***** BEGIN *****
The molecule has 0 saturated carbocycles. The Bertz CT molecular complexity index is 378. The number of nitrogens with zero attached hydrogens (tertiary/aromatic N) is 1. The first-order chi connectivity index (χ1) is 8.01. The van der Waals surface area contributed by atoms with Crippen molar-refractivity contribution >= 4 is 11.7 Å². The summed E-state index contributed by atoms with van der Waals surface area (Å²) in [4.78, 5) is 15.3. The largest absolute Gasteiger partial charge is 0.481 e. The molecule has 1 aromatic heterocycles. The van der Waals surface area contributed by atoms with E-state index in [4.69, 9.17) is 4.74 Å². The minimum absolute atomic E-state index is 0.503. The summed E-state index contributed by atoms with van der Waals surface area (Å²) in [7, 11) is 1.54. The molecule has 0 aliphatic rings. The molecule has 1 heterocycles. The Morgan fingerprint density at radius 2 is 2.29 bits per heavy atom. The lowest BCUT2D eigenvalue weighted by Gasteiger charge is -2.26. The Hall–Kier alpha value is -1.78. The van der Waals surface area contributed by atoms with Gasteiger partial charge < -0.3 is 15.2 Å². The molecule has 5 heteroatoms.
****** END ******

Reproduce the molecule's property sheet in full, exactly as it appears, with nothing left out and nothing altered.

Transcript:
The molecule has 0 saturated carbocycles. The Bertz CT molecular complexity index is 378. The number of nitrogens with zero attached hydrogens (tertiary/aromatic N) is 1. The first-order chi connectivity index (χ1) is 8.01. The van der Waals surface area contributed by atoms with Crippen molar-refractivity contribution >= 4 is 11.7 Å². The summed E-state index contributed by atoms with van der Waals surface area (Å²) in [4.78, 5) is 15.3. The largest absolute Gasteiger partial charge is 0.481 e. The molecule has 1 aromatic heterocycles. The van der Waals surface area contributed by atoms with E-state index in [4.69, 9.17) is 4.74 Å². The minimum absolute atomic E-state index is 0.503. The summed E-state index contributed by atoms with van der Waals surface area (Å²) in [7, 11) is 1.54. The molecule has 0 aliphatic rings. The molecule has 1 heterocycles. The Morgan fingerprint density at radius 2 is 2.29 bits per heavy atom. The lowest BCUT2D eigenvalue weighted by Gasteiger charge is -2.26. The Hall–Kier alpha value is -1.78. The van der Waals surface area contributed by atoms with Gasteiger partial charge < -0.3 is 15.2 Å². The molecule has 5 heteroatoms.